Different Types of Cooling Systems

AC units outside of a brick house.

A cooling unit is an important part of your home’s HVAC system. Cooling systems are more complex than their heating counterparts and come in a variety of options. Picking the right one for your home will save you time and money in the long run and make your house comfortable during those hot summer months. From central air to ductless units, here are the different types of home cooling systems on the market today.

Central Air

Central AC outside of a brick home.

Central air conditioning is one of the most common cooling systems. Central air conditioning systems contain two parts: a condenser and an evaporator. The condenser is the big unit that is typically stored outdoors and features a compressor, condensing coils, and a fan. The evaporator is connected to the condenser via special tubing. The system feeds into your home’s ductwork and the cool air is distributed throughout the home. Central air is among the most effective cooling systems on the market, though it can be difficult finding the appropriate size for your house. If the system is not big enough then you will have problems cooling the entire house. If it is too large then you might have to deal with humidity issues.

Window Air Conditioners

Window AC unit outside a blue house.

Window air conditioners are self-contained units that are typically installed inside a window or exterior wall. These compact units blow heat outdoors and eject cool air inside the home. Window air conditioners are made in all shapes and sizes and can cool anywhere from a single room to a full floor. Depending on the size of the house, a larger window conditioner may be all you need to cool your home.

Portable Units

Man installing a portable AC unit

Like window air conditioners, portable air conditioners are self-contained units that can be placed anywhere in a room. These machines work by releasing heat through a hose outside while cooling the inside air. The biggest downsides to portable units are the noise they make and that they can only cool a room smaller than 500 square feet. A lot of homeowners use portable units in places that are not suitable for window air conditioners or when they need a temporary solution.

Ductless Systems

A ductless system in a red room.

Split cooling systems, also referred to as ductless systems, are common in other countries and are typically featured in hotels. They work in a similar fashion to central air conditioners. The only difference is that each area of the house — or zone — has its own unit that handles air. These units are linked to the outdoor condenser and are usually installed along a wall or ceiling. One advantage to a ductless system is that it is flexible and different areas of the home can be cooled to personal comfort levels. The biggest disadvantage, however, is that ductless systems are more expensive than traditional cooling systems.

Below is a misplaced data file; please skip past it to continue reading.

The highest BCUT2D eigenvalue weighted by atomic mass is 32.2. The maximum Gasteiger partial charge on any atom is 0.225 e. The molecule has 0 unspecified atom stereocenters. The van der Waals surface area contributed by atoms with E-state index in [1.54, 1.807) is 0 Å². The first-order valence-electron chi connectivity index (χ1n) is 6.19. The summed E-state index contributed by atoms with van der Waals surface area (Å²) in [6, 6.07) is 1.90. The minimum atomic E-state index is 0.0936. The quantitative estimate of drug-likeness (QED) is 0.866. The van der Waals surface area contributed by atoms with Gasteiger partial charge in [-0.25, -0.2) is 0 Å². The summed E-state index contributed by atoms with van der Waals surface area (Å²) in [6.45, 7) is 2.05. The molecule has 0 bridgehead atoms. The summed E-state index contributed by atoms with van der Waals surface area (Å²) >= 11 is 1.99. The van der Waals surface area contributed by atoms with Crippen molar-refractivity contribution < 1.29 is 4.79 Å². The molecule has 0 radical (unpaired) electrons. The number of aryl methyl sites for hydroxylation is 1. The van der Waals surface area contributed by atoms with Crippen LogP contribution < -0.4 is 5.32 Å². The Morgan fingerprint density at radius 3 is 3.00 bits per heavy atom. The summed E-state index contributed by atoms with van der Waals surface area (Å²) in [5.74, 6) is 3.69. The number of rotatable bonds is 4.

Heat Pumps

A heat pump outside a home with paneling.

Heat pumps work in a similar fashion as central air conditioners and are used to cool an entire house. Heat pumps generally come in two varieties: ground-source and air-source. Ground-source heat pumps use heat from the ground while air-source ones pull heat from outside air. The great thing about heat pumps is that they can be used to both heat and cool a home. In the summer months, you just reverse the cycle to pump cool air inside. Another advantage of heat pumps is their energy efficiency, especially if you decide to install a ground-source pump.

Evaporator Systems

Evaporator cooling systems.

Evaporator systems are an alternative to refrigerant coolers and are great in areas of the country that are dry. These units cool air by pulling it through moist pads. The cool, evaporated air is then pushed through the house. Evaporators can save you a lot of money because the only electrical component is the fan. The only tricky part is selecting the right size evaporator for your home. For a house that is around 1,500 square feet, you will need an evaporator with a fan that runs at 6,000 cubic feet per minute. These systems lose their efficiency in areas with high humidity.